Health

This Supplement Destroys ‘Zombie Cells’ and May Increase Your Life Span, Study Shows

Tags:

Scientists may never find the elixir of life, but they are finding new ways to extend our life spans. One day, protecting our cells from aging may be as easy as taking a pill. New research from Mayo Clinic scientists (published in eBioMedicine) shows that a class of drugs — called senolytic drugs — may slow down the aging process by helping to clear zombie cells from the body.

What are senolytic drugs and zombie cells?

According to a 2020 scientific review published in the Journal of Internal Medicine, senolytics (or senolytic drugs) are a class of drugs that help clear out zombie cells. Zombie cells (which are called senescent cells in the scientific community) are cells in your body that “refuse to die.”

To understand this, it’s helpful to learn a few basics about a cell’s life. A cell typically begins as a normal one, doing its job to support the body. Then, it might suffer from some sort of stress — be it oxidative stress, a viral infection, or another factor. That stress triggers the cell to do one of three things: repair itself, die, or become a zombie cell.

Now, zombie cells aren’t all bad. Research from 2017 shows that cellular senescence (the transformation of regular cells into zombie cells) is a beneficial response to tumor growth. Instead of multiplying out of control and helping form a tumor, a cell will become a zombie and cease growth.

However, zombie cells in other contexts have negative effects. As you age, these zombies build up in the body. They can make it difficult for your body to repair tissue, and they can release chemicals that harm normal cells nearby. In fact, research links zombie cells to several age-related diseases, including atherosclerosis (a form of heart disease), diabetes, and lung disease.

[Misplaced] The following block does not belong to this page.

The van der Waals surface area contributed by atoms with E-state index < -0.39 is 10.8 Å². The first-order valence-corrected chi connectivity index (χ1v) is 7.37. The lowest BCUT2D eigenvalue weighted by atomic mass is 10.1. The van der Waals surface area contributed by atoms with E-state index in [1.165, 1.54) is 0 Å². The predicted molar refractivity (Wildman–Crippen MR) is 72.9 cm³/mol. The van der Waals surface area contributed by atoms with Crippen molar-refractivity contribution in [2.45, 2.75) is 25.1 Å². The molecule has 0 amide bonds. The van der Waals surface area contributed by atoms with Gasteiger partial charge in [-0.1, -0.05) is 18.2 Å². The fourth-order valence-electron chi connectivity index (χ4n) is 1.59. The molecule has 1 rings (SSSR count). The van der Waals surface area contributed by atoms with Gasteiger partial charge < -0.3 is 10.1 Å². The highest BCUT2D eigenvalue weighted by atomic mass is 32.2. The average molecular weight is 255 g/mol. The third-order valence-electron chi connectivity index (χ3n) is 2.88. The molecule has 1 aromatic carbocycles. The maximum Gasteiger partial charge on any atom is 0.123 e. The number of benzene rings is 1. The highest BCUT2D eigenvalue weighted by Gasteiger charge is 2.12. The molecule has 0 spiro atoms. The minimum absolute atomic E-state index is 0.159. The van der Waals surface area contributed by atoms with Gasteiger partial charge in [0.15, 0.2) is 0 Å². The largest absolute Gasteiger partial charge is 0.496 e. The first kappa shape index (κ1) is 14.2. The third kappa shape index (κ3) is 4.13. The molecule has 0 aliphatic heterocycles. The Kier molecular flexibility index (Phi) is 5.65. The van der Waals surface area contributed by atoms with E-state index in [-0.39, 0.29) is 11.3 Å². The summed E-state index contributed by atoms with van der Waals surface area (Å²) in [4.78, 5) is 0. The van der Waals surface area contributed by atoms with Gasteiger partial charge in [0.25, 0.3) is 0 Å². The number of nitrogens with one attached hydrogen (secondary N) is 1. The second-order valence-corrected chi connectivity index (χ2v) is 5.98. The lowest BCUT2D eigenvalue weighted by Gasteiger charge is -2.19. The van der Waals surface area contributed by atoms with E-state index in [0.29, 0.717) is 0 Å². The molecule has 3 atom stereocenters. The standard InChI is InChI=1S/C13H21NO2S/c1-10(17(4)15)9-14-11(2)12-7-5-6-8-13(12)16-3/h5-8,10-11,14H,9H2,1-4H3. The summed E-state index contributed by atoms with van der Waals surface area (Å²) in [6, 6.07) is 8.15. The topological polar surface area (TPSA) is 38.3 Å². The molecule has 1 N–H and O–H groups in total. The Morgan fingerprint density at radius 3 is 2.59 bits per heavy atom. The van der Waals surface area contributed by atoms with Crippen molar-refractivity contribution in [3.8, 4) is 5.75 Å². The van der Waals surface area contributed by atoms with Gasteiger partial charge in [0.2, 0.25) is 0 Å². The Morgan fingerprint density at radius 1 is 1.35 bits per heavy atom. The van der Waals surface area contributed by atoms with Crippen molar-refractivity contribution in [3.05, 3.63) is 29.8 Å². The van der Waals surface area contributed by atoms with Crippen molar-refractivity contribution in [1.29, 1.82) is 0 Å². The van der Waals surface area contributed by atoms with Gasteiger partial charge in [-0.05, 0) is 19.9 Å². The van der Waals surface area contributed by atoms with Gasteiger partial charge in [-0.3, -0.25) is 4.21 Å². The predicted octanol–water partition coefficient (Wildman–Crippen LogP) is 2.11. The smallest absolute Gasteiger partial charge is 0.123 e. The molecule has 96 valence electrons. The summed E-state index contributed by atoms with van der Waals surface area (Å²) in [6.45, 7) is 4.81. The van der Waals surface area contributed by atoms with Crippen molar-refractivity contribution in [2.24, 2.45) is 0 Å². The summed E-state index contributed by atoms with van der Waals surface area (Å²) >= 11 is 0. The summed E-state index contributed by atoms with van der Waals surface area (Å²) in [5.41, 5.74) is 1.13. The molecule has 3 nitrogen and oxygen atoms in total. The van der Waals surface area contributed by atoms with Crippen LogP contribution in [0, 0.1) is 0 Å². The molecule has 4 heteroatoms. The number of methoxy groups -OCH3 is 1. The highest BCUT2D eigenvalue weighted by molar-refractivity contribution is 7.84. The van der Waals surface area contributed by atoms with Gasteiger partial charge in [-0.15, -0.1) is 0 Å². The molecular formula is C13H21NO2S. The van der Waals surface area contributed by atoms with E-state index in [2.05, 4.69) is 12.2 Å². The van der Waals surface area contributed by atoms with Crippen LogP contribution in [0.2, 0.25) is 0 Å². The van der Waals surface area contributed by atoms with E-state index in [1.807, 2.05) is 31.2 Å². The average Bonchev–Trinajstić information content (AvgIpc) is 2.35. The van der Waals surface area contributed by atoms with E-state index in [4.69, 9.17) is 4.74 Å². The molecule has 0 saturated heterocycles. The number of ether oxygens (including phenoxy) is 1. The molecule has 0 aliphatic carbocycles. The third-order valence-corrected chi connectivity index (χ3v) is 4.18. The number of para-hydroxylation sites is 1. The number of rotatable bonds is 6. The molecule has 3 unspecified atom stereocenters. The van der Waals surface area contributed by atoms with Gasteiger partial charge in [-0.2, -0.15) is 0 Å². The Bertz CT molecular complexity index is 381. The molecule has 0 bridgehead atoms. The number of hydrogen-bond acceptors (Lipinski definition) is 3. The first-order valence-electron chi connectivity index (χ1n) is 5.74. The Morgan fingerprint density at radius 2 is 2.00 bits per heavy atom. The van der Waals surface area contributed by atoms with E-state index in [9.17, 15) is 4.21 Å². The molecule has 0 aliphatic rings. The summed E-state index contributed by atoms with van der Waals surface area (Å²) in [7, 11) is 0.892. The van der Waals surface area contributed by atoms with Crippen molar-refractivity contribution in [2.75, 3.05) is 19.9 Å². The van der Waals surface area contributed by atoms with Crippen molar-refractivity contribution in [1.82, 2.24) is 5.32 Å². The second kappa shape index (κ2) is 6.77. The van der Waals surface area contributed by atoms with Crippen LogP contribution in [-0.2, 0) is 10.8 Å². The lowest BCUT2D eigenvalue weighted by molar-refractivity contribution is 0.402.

That’s why Mayo Clinic researchers were so interested in studying senolytic drugs. If scientists could show that senolytics can clear out zombie cells in humans and increase our life spans, we’d all want to take these supplements daily!

A Closer Look at the 2022 Senolytic Drugs Study

The Mayo Clinic researchers wanted to test the effectiveness of senolytic drugs in the body. But before they could do so, they had to prove that removing zombie cells is a beneficial process.

The scientists used endothelial cells (cells in the lining of blood vessels), kidney cells, brain cells, mice, and human volunteers to perform their research. First, they found that the presence of zombie cells was harmful to normal cells, because the zombies decreased the amount of a-klotho present. A-klotho is a type of protein that protects against aging — so it’s important that the body has a healthy supply.

Then, the researchers found that a combination of two senolytic drugs: dasatinib (a drug that treats leukemia) and quercetin (a powerful antioxidant found in onions) increased the amount of a-klotho in mice. Finally, the team tested the benefits of dasatinib and quercetin in human volunteers with lung disease. Participants who took the drug mixture (as opposed to a placebo) saw their a-klotho levels increase.

Previous studies have shown that increasing the amount of a-klotho in mice increases their lifespan by 30 percent, the study authors noted in a press release. While these benefits might not translate over to humans, there are a lot of signs that they could.

Where can you get senolytic drugs?

So, what does this mean for you? The senolytic drug dasatinib isn’t available as an over-the-counter drug. But quercetin is available in supplement form (Buy from iHerb, $12.86). You can also ramp up your quercetin intake by eating more onions, apples (with the skin!), citrus fruits, and parsley. It can’t hurt, and these delicious foods are easy to find at your grocery store or local farmer’s market.

Note: Always check with your healthcare provider before trying a new supplement.

We write about products we think our readers will like. If you buy them, we get a small share of the revenue from the supplier.

Keep scrolling, there's more!
221884
Use left and right arrow keys to navigate between menu items. Use right arrow key to move into submenus. Use escape to exit the menu. Use up and down arrow keys to explore. Use left arrow key to move back to the parent list.